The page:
Social Work & Criminal Justice Dean Keva Miller has become a person like those who nurtured and mentored her throughout her life — someone whom others look up to.
Education is often thought of as an individual pursuit. A person goes to college. They attend classes and do homework. Their long hours of study are rewarded with a degree. While it is true that the individual is ultimately assigned a grade and their name goes on the diploma, that’s not the entire story. Along the way, there were mentors — maybe a fellow student, tutor, instructor or even a family member — who offered assistance. This help could take the form of providing notes to someone who missed class or talking through an especially difficult concept.
The idea that an individual goes to college also ignores the life a person lived before coming to campus. Each student carries with them a history, both their own, and a larger familial story. Some of these stories are difficult, while some offer inspiration. For Keva Miller, the Inaugural Dean of the School of Social Work and Criminal Justice, it’s the latter.
Miller’s grandparents grew up in the Jim Crow Era South. Her grandfather was a sharecropper. Laws and the Supreme Court precedent established in Plessy v. Ferguson of “Separate but equal” made it difficult for Black children of the era to receive a quality education. “She [Miller’s grandmother] had a first-grade education,” said Miller. “It was important for her that her children, and subsequently her grandchildren, received an education.”
Both of Miller’s parents earned bachelor’s degrees. Her father also received a master’s in education. Miller’s mother and father were both educators. Her brother has a degree in education. In only a generation, higher education in Miller’s family went from unattainable to almost expected. “My parents never told me I had to go to college, I just grew up thinking it was the next logical step, like it was thirteenth grade,” she said. “I attribute a lot of that to my grandmother.”
There’s a refrain to Miller’s life. Often, at key moments, a figure in her life stepped in as a sort of role model. As a child, Miller’s parents had a friend that she describes as, “a very strong, powerful African American woman.” This family friend worked in the field of child welfare. “She would talk about the work that she did and, I thought, ‘that is amazing,’ ” said Miller.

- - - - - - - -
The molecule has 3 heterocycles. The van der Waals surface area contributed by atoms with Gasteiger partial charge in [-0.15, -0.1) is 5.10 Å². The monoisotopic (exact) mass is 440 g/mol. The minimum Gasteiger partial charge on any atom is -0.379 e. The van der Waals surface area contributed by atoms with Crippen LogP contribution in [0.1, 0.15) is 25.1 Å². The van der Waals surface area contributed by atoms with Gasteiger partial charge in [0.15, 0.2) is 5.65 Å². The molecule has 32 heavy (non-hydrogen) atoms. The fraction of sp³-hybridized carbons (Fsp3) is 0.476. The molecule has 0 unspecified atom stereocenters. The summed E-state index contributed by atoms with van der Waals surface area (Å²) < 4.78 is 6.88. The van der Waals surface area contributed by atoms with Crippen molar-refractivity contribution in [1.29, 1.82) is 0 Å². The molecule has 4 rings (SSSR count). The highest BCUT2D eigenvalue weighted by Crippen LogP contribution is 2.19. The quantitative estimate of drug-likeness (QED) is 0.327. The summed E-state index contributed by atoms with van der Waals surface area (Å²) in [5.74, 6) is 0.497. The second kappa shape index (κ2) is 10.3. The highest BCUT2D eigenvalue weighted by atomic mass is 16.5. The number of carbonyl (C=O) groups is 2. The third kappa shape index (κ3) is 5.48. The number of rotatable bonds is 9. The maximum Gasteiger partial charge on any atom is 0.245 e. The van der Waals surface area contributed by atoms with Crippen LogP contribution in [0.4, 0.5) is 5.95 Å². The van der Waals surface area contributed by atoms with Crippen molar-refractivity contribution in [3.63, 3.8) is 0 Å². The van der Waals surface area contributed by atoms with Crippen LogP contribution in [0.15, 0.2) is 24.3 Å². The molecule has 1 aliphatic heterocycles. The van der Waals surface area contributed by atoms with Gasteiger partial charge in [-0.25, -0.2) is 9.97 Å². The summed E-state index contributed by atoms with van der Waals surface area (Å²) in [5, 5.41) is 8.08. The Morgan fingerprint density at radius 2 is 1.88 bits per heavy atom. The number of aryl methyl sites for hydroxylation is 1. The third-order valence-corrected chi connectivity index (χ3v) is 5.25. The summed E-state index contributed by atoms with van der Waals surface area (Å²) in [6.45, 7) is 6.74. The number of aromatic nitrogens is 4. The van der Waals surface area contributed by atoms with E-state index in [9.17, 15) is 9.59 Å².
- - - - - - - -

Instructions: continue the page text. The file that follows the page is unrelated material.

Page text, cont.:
Fast forward a decade and Miller is a first-year student at the University of Texas at Austin (UT-Austin). She’s decided to major in business, but the fit isn’t quite right. “I had a roommate who was a social work major,” said Miller. “I found myself being jealous of the work that she was doing and what she was studying.”
Miller decided to make the switch from business to social work. She went on to earn a bachelor’s and master’s of social work from UT-Austin before completing a Ph.D. in philosophy at Fordham University. Between the end of her master’s and start of her Ph.D., Miller worked as a non-tenure track professor at UT-Austin. “My dean was an African American woman, a very powerful and unapologetic leader that really cared for students, faculty and staff,” said Miller. “I was just amazed by how she carried herself and the ways in which people respected her. This was the late 1990s and it was rare to see someone who looked like me in that kind of a position. After a couple of years working with, and for her, I said, ‘When I grow up, I want to be her.’ ”
Renowned Scholar & Talented Leader
To say Miller has been prolific is an understatement. She worked as a practicing social worker for six years in the late 90s/early 2000s – this while teaching courses at UT-Austin and conducting research. “I really fell in love with research while at Fordham,” she said.
Miller’s research explores the criminal justice and child welfare systems. “A lot of my scholarship looks at the racial disproportionality and disparities in both systems,” she said. “Specifically, my work focuses on the experiences of children and families who are minoritized.”